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Fire agencies eye high-tech help

Western Nevada County's firefighters may soon be able to find addresses and water sources right from their engines with the help of a computerized map system. The 49er Fire Protection District could be the first agency equipped with it.
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Western Nevada County’s firefighters could soon access all information needed to locate roads, properties, fire hydrants and sources of water from their engines, thanks to a new computerized mapping system.

Fire representatives say the system could shave response time – and save lives.

The system could be particularly useful to firefighters who travel outside their districts and often have to call back to get additional directions.



Consultant Brian Peasley developed the computer program over 21/2 years. He used data collected by volunteers who traveled throughout western Nevada County for more than two years.

Peasley was hired by the Nevada County Fire Agency, which represents all fire departments in western Nevada County.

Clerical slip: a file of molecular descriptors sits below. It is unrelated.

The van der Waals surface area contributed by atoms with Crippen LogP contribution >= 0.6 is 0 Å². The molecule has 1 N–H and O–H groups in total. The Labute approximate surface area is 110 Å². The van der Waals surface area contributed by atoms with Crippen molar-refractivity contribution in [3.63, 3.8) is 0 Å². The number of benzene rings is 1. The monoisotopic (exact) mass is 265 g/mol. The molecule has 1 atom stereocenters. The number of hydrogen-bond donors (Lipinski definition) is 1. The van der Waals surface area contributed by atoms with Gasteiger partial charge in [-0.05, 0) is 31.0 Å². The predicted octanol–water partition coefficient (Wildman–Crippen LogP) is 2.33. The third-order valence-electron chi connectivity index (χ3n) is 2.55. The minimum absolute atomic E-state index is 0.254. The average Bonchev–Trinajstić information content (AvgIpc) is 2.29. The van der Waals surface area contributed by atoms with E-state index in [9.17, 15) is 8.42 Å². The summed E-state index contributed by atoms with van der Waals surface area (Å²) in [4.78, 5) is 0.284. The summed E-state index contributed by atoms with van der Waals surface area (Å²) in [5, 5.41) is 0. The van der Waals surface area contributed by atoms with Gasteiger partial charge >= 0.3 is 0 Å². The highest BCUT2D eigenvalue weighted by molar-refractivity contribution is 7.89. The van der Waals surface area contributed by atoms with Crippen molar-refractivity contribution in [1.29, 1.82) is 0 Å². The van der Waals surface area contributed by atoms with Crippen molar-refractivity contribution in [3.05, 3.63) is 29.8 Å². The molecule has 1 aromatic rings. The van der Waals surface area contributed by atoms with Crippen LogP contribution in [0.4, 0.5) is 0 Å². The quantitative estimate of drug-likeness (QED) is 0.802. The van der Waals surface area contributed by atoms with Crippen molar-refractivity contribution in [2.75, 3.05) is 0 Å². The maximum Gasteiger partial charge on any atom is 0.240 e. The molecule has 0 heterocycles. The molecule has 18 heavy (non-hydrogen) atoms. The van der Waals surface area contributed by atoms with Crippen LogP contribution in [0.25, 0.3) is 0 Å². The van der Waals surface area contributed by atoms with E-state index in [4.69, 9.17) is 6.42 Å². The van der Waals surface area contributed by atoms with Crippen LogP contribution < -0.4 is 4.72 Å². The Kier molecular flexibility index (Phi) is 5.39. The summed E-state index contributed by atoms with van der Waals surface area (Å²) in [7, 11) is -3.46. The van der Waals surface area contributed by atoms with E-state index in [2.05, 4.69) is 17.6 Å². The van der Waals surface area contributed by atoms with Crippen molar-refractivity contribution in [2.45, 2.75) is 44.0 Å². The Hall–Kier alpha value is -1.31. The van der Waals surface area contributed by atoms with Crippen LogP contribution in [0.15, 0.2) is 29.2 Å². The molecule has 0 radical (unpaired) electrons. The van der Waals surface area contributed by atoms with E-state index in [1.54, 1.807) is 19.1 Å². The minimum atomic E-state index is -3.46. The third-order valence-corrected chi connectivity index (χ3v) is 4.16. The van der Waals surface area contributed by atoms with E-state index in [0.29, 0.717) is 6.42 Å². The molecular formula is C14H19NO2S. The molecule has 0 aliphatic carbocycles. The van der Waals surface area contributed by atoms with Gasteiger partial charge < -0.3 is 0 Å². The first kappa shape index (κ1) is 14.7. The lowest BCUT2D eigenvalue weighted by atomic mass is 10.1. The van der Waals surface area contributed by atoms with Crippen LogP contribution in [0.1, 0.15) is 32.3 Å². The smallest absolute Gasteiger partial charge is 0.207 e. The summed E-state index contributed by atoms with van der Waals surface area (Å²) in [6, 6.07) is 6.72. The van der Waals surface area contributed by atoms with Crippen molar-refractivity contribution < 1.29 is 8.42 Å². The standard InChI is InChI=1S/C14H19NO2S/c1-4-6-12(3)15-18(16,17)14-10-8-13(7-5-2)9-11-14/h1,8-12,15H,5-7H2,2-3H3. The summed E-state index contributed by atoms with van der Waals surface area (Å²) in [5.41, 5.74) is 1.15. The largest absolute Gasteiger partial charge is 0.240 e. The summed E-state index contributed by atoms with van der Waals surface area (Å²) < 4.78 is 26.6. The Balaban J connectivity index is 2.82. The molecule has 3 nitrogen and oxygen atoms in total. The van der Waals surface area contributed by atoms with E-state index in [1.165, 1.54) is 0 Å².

Roy Lockhart, who coordinated collection of the data and got the Fastmap software program written and distributed, said the program has been at the headquarters of all western Nevada County’s 10 fire agencies since September.

Each agency has to purchase portable touch-screen computers to make the information accessible in fire engines and rescue vehicles.

The 49er Fire Protection District could be the first agency equipped with the portable computers.

Its board of directors will consider next month spending $14,465 to purchase three portable touch-screen computers and four docking stations, said Lockhart, vice chairman of the 49er district. Cheaper lap-top computers with keyboards are not designed for emergency vehicles, he said.

The system could be installed in a 49er fire engine and a rescue vehicle in January, said Lockhart, a retired systems engineer for Motorola Corp.

He said the 49er district could eventually purchase five additional computers. Eventually, Lockhart would like to see all emergency vehicles equipped with the computers.

“It’s actually user-friendly,” 49er fire engineer Bruce Niederberger said of the program Monday.

Peasley said it can be updated by firefighters, and the information is accessible by all fire districts. All 10 fire agencies are considering purchasing the touch-screen computers, he said.

On Thursday, the board of directors of Nevada County In November, Consolidated is expected to discuss the purchase of several portable computers.


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